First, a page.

Frozen Shoulder Treatment – Hydro Dilation (updated)

Just a quick update to say that my shoulder is now 99% back to normal and I am once more doing gardening without any pain. I am trying to be a little careful as I believe shifting heavy rocks around probably caused the frozen shoulder in the first place, but other than that I feel great. The 1% that isn’t quite back to normal is because my ‘bad’ arm is still about one inch away from touching my left ear. Somehow I’m not worried. 😀 Please read on for my post procedure experiences.

* * *

I have just had this treatment done and I thought I’d share the experience while it’s still very fresh in my mind. But first a bit of background.

The clinical description of adhesive capsulitis, or frozen shoulder to us plebs, can be found  here on wiki but I’ll give you the rather  more colourful explanation given to me by the doctor.  Apparently, inflammation or injury to the shoulder can cause spiderweb-like scar tissue to build up inside the joint. This restricts movement of the muscles and tendons attached to the joint and causes on-going inflammation which leads to even more restriction and pain. After a while even a grazing bump to the elbow on that side can cause sharp pain.

Yup, I have had all that for months but because it was my left shoulder and I’m right handed I kind of ignored it. There came a time though when I couldn’t ignore it any more because a) it was getting worse and b) I couldn’t do up a bra strap any more. Too much information? Moving on.

When I asked my GP what could have caused my frozen shoulder as I was not aware of any injury, she suggested it may have happened over a long period of time while I was happily building dry stone walls and terraces and regularly woman-handling rather large rocks. Oh. Apparently because I’m right dominant I was putting far more pressure on my left shoulder to compensate for my left arm being weaker. Oh, again.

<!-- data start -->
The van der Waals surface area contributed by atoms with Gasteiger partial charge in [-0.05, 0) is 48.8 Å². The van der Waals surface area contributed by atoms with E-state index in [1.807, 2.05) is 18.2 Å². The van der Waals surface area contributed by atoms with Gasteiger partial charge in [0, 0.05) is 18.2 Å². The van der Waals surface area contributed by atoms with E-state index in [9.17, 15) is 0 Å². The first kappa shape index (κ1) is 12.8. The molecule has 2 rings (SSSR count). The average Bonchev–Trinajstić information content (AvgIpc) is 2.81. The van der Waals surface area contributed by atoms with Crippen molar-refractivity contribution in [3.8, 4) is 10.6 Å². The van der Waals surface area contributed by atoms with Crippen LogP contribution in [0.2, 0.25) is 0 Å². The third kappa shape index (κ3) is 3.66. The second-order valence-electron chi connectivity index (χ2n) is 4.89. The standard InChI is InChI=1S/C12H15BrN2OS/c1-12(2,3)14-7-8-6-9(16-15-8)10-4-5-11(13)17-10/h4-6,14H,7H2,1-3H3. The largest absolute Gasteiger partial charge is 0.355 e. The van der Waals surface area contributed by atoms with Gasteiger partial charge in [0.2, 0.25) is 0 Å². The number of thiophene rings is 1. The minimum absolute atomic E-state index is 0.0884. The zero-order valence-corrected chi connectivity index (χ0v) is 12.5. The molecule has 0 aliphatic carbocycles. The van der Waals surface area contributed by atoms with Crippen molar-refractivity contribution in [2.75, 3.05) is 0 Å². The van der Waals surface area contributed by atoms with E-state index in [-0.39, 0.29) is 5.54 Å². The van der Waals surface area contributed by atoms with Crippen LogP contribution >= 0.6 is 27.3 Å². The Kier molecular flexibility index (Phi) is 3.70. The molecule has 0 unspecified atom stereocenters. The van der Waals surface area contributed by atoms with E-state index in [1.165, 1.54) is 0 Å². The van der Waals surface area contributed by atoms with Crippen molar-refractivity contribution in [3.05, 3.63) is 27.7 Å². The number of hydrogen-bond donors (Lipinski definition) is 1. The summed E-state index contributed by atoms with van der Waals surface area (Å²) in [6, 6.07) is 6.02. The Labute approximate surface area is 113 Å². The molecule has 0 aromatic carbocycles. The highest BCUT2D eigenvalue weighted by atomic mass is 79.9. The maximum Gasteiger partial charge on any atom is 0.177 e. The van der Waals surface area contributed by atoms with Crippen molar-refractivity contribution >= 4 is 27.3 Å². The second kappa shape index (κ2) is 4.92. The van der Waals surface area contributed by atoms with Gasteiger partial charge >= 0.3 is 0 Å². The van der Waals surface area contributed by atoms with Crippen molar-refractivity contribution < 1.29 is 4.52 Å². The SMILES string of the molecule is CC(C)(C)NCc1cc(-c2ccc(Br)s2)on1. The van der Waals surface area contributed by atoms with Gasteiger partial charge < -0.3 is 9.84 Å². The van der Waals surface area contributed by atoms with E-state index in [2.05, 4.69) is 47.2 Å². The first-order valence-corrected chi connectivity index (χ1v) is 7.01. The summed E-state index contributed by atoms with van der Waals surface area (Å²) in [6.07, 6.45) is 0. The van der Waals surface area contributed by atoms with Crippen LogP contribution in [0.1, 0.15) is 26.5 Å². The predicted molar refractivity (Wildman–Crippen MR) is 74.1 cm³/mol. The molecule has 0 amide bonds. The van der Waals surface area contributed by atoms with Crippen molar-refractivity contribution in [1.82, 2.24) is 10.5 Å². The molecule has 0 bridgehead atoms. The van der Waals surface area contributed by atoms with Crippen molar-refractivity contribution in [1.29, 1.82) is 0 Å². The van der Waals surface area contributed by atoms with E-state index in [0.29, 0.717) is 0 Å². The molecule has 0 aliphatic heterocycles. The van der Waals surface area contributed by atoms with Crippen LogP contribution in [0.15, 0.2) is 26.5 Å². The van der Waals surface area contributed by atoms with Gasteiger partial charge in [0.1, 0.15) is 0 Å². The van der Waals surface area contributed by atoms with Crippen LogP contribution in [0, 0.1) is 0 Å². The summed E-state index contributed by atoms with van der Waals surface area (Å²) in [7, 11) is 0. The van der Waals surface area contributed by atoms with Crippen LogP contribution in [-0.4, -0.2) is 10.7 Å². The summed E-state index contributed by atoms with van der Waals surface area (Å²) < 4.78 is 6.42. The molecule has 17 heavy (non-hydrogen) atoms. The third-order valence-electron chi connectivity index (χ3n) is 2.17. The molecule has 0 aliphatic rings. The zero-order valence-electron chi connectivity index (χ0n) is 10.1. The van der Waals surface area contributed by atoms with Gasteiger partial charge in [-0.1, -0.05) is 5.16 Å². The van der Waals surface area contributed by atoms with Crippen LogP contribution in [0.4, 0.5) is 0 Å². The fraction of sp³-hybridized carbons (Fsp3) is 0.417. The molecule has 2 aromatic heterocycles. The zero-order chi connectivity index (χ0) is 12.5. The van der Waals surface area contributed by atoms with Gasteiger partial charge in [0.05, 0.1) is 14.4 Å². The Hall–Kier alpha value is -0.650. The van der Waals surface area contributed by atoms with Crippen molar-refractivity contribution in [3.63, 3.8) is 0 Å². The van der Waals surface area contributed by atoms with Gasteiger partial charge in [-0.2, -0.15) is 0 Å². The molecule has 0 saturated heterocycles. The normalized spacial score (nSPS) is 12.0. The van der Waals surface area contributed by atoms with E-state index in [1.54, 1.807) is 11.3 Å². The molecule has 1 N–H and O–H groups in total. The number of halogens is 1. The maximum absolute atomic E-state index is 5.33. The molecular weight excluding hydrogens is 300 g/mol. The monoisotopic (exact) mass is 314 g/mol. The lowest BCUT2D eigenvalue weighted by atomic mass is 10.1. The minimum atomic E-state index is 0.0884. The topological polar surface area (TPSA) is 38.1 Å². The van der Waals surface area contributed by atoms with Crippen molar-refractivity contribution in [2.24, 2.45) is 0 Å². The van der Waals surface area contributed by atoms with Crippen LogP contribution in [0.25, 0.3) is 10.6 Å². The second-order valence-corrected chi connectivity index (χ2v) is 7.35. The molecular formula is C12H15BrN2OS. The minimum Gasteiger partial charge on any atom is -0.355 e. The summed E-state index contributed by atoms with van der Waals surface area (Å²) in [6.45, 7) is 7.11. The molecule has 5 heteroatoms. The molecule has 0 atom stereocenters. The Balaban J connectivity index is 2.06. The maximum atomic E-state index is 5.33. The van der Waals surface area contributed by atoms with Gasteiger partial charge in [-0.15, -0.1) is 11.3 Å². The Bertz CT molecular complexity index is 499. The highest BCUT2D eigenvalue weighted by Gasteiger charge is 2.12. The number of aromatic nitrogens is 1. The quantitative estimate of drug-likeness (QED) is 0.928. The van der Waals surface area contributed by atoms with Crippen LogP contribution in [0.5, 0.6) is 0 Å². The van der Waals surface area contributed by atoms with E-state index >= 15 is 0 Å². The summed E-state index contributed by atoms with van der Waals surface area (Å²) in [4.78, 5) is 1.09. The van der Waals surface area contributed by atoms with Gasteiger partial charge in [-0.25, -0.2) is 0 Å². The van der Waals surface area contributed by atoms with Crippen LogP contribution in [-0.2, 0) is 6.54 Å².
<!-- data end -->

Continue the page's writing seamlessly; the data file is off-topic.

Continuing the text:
Armed with my x-rays and ultrasound pictures I trotted off to see the specialist who cheerfully explained that for about 50% of his patients hydro dilation and follow-up exercise fixed the problem. For the other 50% an operation under general anaesthetic was required. And for some neither procedure was helpful. Oh dear.

I chose hydro dilation as the lesser of two evils and was feeling relatively confident until the specialist wrote me a prescription for Panadeine Forte and told me to take two of them about an hour before the hydro dilation. Being a clever little writer I immediately twigged that the Panadeine Forte was for pain relief. >>cue for laughter<< The specialist assured me that if I took my meds as instructed I’d be fine. Oh but I’d need someone to drive me home afterwards.

Do you have any idea how much I worried about the definition of ‘fine’ over the next week as I waited for my appointment? Not even close, sorry ; writers have such vivid imaginations….

And then today it was time to gird my loins, suck in my gut, square my shoulders… and take my meds. I made The Daughter stop off on the way in so I could buy some water to take the meds exactly one hour before the scheduled treatment. I was not taking any chances, no sirree.

Half an hour after taking the meds I began to feel rather spaced out. By the time I’d filled in forms and given my date of birth in triplicate I was feeling strangely relaxed and ready for a snooze.

The nurse tied one of those dinky hospital gowns under my left armpit and around my neck so my shoulder was exposed and then told me to lie down. The bed was positioned below some kind of x-ray device and I noticed that both the nurse and the doctor who would wield the needle had odd looking black aprons on.

To be fair both the nurse and the doctor were very nice and answered all my questions with practised kindness but the sight of those aprons kept reminding me of those old pictures of 18th? 19th? century battlefield surgeons with their sleeves rolled up and aprons covered in gore, hacking off limbs. Needleless to say I was blessing the Panadeine Forte and hoping it would live up to expectations.